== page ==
Opinions are divided in the Native American community over an offer by movie star Johnny Depp to buy land at the site of the Wounded Knee massacre and give it back to the Lakota.
The Oglala Sioux Tribe said Wednesday that it had been contacted by Depp, who plays Tonto in the recently released movie "The Lone Ranger." Depp is offering to purchase a 40-acre parcel put on the market by James Czywczynski, 76, Rapid City.
For months, Czywczynski's sale plans have riled emotions on the Pine Ridge Reservation. Czywczynski wants $3.9 million for the parcel, where the U.S. military killed 300 Lakota men, women, and children in 1890. He wants $1 million for an additional piece on Porcupine Butte, which he said is a package deal.
Tribal officials have repeatedly called Czywczynsk's price inflated to the point of extortion. Shannon County has appraised the combined value of the parcels at $14,000 by county appraisers.
But now Depp's offer has caused the Oglala to reassess their position.
"You see these celebrities with a lot of money and a lot of times you hear about the useless spending they do, this is something different, something that's unbelievable," said Garfield Steele, a council representative for the Wounded Knee District, who believes the tribe should take Depp's offer.
But others were less convinced. Nathan Blindman, a descendant of the survivors of the Wounded Knee massacre, said that, although Depp's offer is well-intentioned, the hearty profit that Czywczynski would make from the sale would be disrespectful to those who died.
"The bottom line is it's still selling the tragedy and violence," he said. "It's still making money off it, no matter who buys it."
In a profile for the Mail on Sunday, a British newspaper, Depp said he was deeply interested in Native American issues and he was saddened, given the atrocities that occurred at Wounded Knee, that the Sioux didn't own Czywczynski's parcel.
He told the newspaper that he was doing his "best" to return the land to the Sioux.
Toni Red Cloud, a tribal spokeswoman said Thursday that president Bryan Brewer had met that morning with one group of descendants of the survivors of the Wounded Knee massacre to discuss Depp's offer. The tribe now plans to set up a meeting with Czywczynski.
Cris Stainbrook, president of the Indian Land Tenure Foundation, based in Minnesota, also expressed concerns about Depp's offer.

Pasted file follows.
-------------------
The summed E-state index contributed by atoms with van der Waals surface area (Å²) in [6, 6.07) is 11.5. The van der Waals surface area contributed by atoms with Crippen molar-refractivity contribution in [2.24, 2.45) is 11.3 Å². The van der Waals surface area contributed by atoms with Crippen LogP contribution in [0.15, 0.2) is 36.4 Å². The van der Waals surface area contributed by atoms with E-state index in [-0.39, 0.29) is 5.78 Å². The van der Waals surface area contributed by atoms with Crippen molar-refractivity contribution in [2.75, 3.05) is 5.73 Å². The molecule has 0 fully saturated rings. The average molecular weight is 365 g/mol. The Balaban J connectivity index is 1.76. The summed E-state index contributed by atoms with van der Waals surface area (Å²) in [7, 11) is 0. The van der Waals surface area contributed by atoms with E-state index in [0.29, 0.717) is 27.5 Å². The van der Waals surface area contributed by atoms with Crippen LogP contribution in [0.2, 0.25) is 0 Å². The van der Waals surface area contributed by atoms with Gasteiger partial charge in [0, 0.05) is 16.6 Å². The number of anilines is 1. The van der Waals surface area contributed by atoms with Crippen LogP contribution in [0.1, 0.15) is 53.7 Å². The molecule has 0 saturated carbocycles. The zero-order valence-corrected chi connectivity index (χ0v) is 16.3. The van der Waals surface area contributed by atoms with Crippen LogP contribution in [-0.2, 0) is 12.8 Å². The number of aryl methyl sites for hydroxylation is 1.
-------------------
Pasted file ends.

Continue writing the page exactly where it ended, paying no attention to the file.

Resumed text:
He said that if the tribe accepted, it could encourage other non-native landowners to inflate their prices when dealing with the tribe, especially if their land has historical value.
"Now every owner under the sun is going to think if you have land on the reservation that tribes are going to step up and pay through the nose for it, or someone's going to step up and pay through the nose for it," he said.
Similar fears were stoked in 2012 when Lakota tribes spent $9 million to purchase Pe' Sla, a sacred site in the west central Black Hills, from a non-native landowner. The site is crucial to Lakota cultural and spiritual beliefs. Stainbrook said he had hoped the Pe' Sla purchase was a one-off situation.
While he agreed that Depp has good intentions, Stainbrook said Depp's best approach would have been to privately offer a contribution to the Oglala and ask them how they could best use the money.
Instead of 80 acres, he said, the Oglala could use $4.9 million to buy thousands of acres of reservation land from non-natives.
"There's plenty of land not in Indian ownership that they could have used," he said.
Czywczynski, who lives in Rapid City, didn't return repeated calls on Thursday, but he told the Journal on Tuesday, before Depp's offer, that he was in negotiations to sell the land to one of two anonymous parties on the West Coast.
Czywczynski first put the land up for private sale on May 1, but offered the Oglala Sioux first right of purchase in February. The tribe rejected the offer because they didn't have the money and they were morally opposed to Czywczynski's high price.
Czywczynski has argued that the price is justified because of the tourism potential of the land and because it compensates him for property damage he suffered during protests in 1973. In that incident, drawing national media attention, Native American activists occupied land at Wounded Knee for 71 days, trading gunfire with a swarm of federal agents.
Czywczynski bought the land from a non-native couple in 1968. The couple purchased it from Lakota owners in 1930.